Mr. Geoffrey Clifton-Brown (Cotswold) (Con): It is a pleasure to serve under your chairmanship, Mr. Key. I congratulate the Chairman of the Select Committee, the right hon. Member for Gordon (Malcolm Bruce), not only on his speech and assessment of the current situation, but on this very comprehensive report. His Committee was very prescient in taking up the issue before the crisis erupted last year.
It is in developing countries that peoples lives are being endangered by the crisis. A perfect storm of factors has conspired to send wheat prices spiralling by 122 per cent. and rice by 250 per cent. since 2000. The crisis has contributed to the threat of famine in countries such as Ethiopia, where the increasing cost of food imports has combined with drought, crop failure and conflict to double the number of people needing emergency assistance to 4.6 million. Four African countriesLesotho, Somalia, Swaziland and Zimbabweare classified by the FAO
as having exceptional shortfalls in food production and supplies. There have been food riots in countries as diverse as Egypt, Malaysia and Yemen. In Haiti, where up to 75 per cent. of food is imported, riots during April 2008 forced the resignation of the Prime Minister.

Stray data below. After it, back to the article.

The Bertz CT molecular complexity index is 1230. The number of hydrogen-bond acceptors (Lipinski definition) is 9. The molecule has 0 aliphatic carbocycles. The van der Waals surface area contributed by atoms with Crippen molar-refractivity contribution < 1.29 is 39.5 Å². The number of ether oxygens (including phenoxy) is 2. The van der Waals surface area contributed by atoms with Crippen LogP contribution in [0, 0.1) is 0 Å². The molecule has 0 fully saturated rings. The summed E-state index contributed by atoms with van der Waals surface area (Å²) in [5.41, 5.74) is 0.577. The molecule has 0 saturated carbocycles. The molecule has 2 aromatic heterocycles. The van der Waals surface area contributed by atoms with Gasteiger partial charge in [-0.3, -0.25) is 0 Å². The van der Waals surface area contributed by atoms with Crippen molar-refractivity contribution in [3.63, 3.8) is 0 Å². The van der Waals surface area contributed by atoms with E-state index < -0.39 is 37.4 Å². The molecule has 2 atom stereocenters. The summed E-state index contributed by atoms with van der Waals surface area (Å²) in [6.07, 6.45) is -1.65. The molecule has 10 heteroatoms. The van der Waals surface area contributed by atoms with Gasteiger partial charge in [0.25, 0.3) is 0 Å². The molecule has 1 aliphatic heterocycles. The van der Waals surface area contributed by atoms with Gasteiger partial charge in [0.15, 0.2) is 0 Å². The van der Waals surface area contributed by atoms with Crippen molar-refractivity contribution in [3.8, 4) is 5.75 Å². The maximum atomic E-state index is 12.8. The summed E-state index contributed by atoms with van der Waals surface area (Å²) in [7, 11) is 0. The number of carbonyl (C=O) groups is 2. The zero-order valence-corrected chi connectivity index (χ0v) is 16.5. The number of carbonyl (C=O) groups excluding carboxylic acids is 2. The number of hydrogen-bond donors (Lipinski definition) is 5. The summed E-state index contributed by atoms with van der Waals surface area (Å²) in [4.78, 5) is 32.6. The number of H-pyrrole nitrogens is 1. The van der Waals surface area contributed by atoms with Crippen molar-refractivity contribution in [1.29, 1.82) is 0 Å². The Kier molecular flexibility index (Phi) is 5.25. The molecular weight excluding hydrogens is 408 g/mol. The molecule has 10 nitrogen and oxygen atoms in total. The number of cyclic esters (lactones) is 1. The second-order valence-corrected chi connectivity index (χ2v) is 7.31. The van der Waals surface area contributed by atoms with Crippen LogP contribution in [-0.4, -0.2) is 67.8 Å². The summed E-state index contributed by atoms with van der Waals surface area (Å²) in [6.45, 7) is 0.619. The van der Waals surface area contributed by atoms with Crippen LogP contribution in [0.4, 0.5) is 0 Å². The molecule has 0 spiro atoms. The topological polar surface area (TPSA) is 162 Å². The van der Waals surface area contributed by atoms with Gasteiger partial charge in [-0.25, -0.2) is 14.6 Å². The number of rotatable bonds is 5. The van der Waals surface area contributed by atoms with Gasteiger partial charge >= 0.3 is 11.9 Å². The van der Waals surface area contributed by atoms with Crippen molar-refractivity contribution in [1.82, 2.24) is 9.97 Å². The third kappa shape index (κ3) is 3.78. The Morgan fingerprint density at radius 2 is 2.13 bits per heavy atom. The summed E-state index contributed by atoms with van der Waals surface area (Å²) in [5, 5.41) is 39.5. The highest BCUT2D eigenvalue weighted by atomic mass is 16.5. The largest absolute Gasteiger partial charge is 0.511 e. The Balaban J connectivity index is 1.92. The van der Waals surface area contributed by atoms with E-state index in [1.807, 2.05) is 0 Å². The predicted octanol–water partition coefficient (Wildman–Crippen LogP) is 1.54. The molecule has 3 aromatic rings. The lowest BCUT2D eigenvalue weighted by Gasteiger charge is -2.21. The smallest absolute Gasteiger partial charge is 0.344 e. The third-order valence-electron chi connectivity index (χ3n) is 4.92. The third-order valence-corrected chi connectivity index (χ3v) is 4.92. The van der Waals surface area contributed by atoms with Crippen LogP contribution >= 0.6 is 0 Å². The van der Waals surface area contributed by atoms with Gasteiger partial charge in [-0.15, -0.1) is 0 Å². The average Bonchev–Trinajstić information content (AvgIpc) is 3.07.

Sadly, that was the context that followed the Select Committees initial inquiry into this matter, but it is not an entirely new problem. I had a leading Indian human rights lawyer in my office this week, who gave me the shocking statistic that 300 million people in India eat 100 kg less a year now than they did at the time of independence in 1947. The problem has been becoming steadily worse, and DFID needs to be addressing it.
A fortnight ago, we were debating millennium development goal 6, relating to HIV/AIDS, and today we are debating MDG 1, which is probably the most important of all the MDGs, because if people do not have adequate food and water, they become, as the hon. Member for Edinburgh, West (John Barrett) has made clear, vulnerable to every other disease and pressure on their lives. I need hardly remind hon. Members participating in the debate about MDG 1, but to put my speech in context, I shall put the details of it on the record. The goal is to halve between 1990 and 2015 the proportion of people whose income is less than $1 a day; to achieve
full and productive employment and decent work for all, including women and young people; and to halve between 1990 and 2015 the proportion of people who suffer from hunger.
As both previous speakers have said, it was commonly assumed that 850 million people were living in hunger; it is now assumed that the figure is more than 1 billionone sixth of the worlds population. That is a very serious statistic. A child dies from malnutrition every five seconds, and 30 per cent. of all children who die, die from malnutrition-related problems. Those are shocking statistics. We all have tremendous sympathy for people in these situations and want to see what we can do about it.